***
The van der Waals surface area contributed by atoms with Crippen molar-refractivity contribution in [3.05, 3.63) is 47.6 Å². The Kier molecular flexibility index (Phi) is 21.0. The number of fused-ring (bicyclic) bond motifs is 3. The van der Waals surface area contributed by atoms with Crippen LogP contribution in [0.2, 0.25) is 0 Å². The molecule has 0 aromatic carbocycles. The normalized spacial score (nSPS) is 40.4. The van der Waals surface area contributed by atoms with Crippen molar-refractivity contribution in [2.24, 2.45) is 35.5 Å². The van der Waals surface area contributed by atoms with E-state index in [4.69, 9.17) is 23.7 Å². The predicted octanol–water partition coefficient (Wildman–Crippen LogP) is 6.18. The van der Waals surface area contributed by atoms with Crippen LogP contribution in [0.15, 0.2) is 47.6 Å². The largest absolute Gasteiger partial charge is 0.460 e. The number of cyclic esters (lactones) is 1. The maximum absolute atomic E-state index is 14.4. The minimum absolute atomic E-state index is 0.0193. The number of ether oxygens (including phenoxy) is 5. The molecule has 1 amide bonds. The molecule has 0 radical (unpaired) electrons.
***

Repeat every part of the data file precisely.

The van der Waals surface area contributed by atoms with Crippen molar-refractivity contribution in [3.05, 3.63) is 47.6 Å². The Kier molecular flexibility index (Phi) is 21.0. The number of fused-ring (bicyclic) bond motifs is 3. The van der Waals surface area contributed by atoms with Crippen LogP contribution in [0.2, 0.25) is 0 Å². The molecule has 0 aromatic carbocycles. The normalized spacial score (nSPS) is 40.4. The van der Waals surface area contributed by atoms with Crippen molar-refractivity contribution in [2.24, 2.45) is 35.5 Å². The van der Waals surface area contributed by atoms with E-state index in [4.69, 9.17) is 23.7 Å². The predicted octanol–water partition coefficient (Wildman–Crippen LogP) is 6.18. The van der Waals surface area contributed by atoms with Crippen LogP contribution in [0.15, 0.2) is 47.6 Å². The largest absolute Gasteiger partial charge is 0.460 e. The number of cyclic esters (lactones) is 1. The maximum absolute atomic E-state index is 14.4. The minimum absolute atomic E-state index is 0.0193. The number of ether oxygens (including phenoxy) is 5. The molecule has 1 amide bonds. The molecule has 0 radical (unpaired) electrons.